Our environmental expert, Tim Field, has been working alongside our Market Garden and Farm teams to find areas across the Daylesford Estate to be planted with pollen and nectar rich flowering crops, to give our precious pollinators as much vital help as possible.

As the field margins and corners are sown with flowering seed varieties, Tim gives an update on this exciting project which is so close to our founder’s heart.

In recent years we have planted orchards, sown fields of sainfoin and clover, left flowering vegetable crops in the ground and sown our own cut flowers – all providing food for our essential pollinators. Over the last 12 months we have been working on yet more initiatives to expand on this, thanks to some progressive farming techniques.

On the farm, our field margins and corners will be sown with a new mix of pollen and nectar rich flowering plants. The varieties this year will include pretty vetch, birds-foot trefoil, oxeye daisy and field scabious. These margins are intentionally left uncultivated or cropped in order to leave space for nature.

However, we also feel it is important to create habitat throughout the rest of the field and never create ‘no-fly zones’ from pesticide sprays. Instead, we are practicing an unusual technique called inter-cropping, where between each row of cereal crop another crop is sown. In our case it will be oats and vetch – the vetch will provide plenty of food for bees and beneficial insects and because it turns nitrogen from the air into fertiliser beneath the ground, it will naturally help feed the oat crop.

We have also created new areas of bare soil, such as the ground around the Kitchens of Daylesford, which rather than sowing to grass, we have planted with flowering seed varieties to create a blanket of wild flowers. Even the roof on our newly built bar, The Legbar, has been sown with flowering seeds – sedum which will help to insulate the roof and slow storm water while benefitting our pollinators.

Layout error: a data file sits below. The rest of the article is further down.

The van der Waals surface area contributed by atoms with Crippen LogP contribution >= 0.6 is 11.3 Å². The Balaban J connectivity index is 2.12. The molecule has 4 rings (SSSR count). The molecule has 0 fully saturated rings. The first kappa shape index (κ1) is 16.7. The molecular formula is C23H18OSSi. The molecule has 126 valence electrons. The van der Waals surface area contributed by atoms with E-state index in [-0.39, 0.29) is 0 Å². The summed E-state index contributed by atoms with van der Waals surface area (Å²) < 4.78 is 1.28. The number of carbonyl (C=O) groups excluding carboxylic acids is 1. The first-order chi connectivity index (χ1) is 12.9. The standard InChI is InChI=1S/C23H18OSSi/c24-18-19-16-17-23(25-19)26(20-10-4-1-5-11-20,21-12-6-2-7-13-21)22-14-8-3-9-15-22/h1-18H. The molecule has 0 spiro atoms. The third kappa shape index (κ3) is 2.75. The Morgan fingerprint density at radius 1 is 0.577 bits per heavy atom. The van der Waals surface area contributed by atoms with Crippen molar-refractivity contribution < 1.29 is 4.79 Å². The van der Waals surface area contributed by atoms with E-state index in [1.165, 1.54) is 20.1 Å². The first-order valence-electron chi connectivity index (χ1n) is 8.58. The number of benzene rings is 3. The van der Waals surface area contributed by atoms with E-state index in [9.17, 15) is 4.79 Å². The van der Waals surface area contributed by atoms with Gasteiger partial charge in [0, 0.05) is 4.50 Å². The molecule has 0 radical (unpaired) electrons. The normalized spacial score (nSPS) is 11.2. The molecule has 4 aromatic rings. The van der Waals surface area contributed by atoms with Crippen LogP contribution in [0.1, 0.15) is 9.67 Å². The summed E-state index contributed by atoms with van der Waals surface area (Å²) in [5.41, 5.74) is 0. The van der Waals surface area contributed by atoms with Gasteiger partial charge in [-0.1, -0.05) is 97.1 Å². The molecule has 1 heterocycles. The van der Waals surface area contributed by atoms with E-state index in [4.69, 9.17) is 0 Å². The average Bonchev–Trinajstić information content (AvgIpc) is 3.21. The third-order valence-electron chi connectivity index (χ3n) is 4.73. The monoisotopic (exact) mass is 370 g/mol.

Bee Hives

There is plenty that all of us can do at home to help provide food and habitat for bees and other pollinators

Try some of these tips this summer:

1. Clover and other flowering plants in the lawn aren’t a bad thing – they are great for bees, will help keep your lawn looking green in a dry summer, and feed the grass with natural nitrogen-fixing bacteria.

2. Sow and grow your own cut flowers – lots of them! Look out for pollinator friendly varieties, like the seeds we sell in the Garden shop.

3. If you’re planting perennial flowers, make sure they are good for pollinators too. Double petal varieties tend to be of less value than single petal varieties, as the bees can get right down into the pollen and nectar.

4. Try and have some flowering plants all through the year – from snowdrops and crocuses in the spring to ivy in the autumn. If possible, leave ivy on walls and trees – it is a great habitat for bees and other wildlife.

5. Bees need a drink, too. Particularly in winter when they’re trying to desolidify honey stores, or in the summer when it is particularly dry. Consider how the bee might get in and out of a pond though – some large stones are a good idea.